Muslim family law reform in Egypt
Monika Lindbekk (UiB)
Note: Venue is the Arts and Humanities library (HF-biblioteket) and the event is onsite only. Breakfast will be served at the library.
In 2021, Egypt’s government put forward a draft of a new law of personal status for Muslims. The draft caused considerable controversy and was later withdrawn. In this talk, Lindbekk will address controversies over family law reform since the Arab spring. She will do this against the background of social and political upheaval, where different actors and institutions compete over the power to interpret Islamic shari’a in an authoritative manner. Lindbekk will also situate the ongoing debate in the context of a century of Egyptian law reform, that led to considerable changes in both the husband-wife and parent child relationship in the 2000s.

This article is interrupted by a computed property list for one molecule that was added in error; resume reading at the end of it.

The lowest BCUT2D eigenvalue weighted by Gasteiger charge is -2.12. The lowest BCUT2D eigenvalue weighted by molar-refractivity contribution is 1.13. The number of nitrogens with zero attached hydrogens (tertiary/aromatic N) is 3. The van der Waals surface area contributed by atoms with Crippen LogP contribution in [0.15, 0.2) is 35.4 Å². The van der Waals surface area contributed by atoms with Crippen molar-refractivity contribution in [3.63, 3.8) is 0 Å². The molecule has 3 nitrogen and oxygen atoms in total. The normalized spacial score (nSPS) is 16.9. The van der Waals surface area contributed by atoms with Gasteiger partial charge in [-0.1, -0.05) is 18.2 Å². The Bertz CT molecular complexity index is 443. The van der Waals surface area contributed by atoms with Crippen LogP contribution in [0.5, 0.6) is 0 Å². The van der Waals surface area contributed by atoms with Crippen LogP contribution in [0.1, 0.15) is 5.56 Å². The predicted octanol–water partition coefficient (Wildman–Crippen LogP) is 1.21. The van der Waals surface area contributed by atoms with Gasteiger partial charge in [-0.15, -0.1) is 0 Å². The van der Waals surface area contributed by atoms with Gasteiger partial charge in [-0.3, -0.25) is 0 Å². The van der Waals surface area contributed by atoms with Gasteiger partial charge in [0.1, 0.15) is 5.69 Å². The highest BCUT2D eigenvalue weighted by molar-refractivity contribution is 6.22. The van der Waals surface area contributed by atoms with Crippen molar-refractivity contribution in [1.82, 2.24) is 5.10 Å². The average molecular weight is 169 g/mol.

The talk will be introduced by Eirik Hovden, leader of the research project CanCode: Canonization and Codification of Islamic Legal Texts.
Monika Lindbekk is a research fellow at the Department of Foreign Langauges at the UiB. She is a researcher on the CanCode-project. The project focuses on processes of canonization and codification of Islamic law: How does Islamic law Change? Canonization and Codification of Islamic Legal Texts. Her research investigates how Muslim marriage and divorce law is understood and applied in Egypt and other Muslim majority countries.
Photo: UN Women/Fatma Elzahraa Yassin. The photo is taken in a different context.